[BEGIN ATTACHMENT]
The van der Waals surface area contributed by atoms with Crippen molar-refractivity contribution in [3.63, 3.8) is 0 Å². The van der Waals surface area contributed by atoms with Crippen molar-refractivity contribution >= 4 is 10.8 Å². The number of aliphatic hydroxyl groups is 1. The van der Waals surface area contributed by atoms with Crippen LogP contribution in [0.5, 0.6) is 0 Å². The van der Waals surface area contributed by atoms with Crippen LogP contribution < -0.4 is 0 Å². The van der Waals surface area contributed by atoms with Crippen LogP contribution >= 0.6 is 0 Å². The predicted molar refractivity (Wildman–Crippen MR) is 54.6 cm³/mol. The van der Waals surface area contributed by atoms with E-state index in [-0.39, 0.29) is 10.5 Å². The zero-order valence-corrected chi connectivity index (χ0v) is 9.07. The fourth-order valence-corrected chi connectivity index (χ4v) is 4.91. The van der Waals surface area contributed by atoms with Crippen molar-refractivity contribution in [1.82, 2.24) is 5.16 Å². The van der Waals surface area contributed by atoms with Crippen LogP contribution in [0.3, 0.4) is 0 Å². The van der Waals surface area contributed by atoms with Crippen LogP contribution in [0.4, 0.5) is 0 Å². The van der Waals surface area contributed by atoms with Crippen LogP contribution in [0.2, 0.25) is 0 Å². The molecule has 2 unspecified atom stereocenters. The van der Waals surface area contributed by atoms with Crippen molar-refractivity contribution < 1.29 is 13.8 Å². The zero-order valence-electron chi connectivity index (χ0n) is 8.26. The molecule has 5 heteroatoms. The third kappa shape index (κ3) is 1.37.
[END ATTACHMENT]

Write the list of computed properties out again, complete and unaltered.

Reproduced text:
The van der Waals surface area contributed by atoms with Crippen molar-refractivity contribution in [3.63, 3.8) is 0 Å². The van der Waals surface area contributed by atoms with Crippen molar-refractivity contribution >= 4 is 10.8 Å². The number of aliphatic hydroxyl groups is 1. The van der Waals surface area contributed by atoms with Crippen LogP contribution in [0.5, 0.6) is 0 Å². The van der Waals surface area contributed by atoms with Crippen LogP contribution < -0.4 is 0 Å². The van der Waals surface area contributed by atoms with Crippen LogP contribution >= 0.6 is 0 Å². The predicted molar refractivity (Wildman–Crippen MR) is 54.6 cm³/mol. The van der Waals surface area contributed by atoms with E-state index in [-0.39, 0.29) is 10.5 Å². The zero-order valence-corrected chi connectivity index (χ0v) is 9.07. The fourth-order valence-corrected chi connectivity index (χ4v) is 4.91. The van der Waals surface area contributed by atoms with Crippen molar-refractivity contribution in [1.82, 2.24) is 5.16 Å². The van der Waals surface area contributed by atoms with Crippen LogP contribution in [0.3, 0.4) is 0 Å². The van der Waals surface area contributed by atoms with Crippen LogP contribution in [0.4, 0.5) is 0 Å². The van der Waals surface area contributed by atoms with Crippen LogP contribution in [0.2, 0.25) is 0 Å². The molecule has 2 unspecified atom stereocenters. The van der Waals surface area contributed by atoms with Crippen molar-refractivity contribution < 1.29 is 13.8 Å². The zero-order valence-electron chi connectivity index (χ0n) is 8.26. The molecule has 5 heteroatoms. The third kappa shape index (κ3) is 1.37.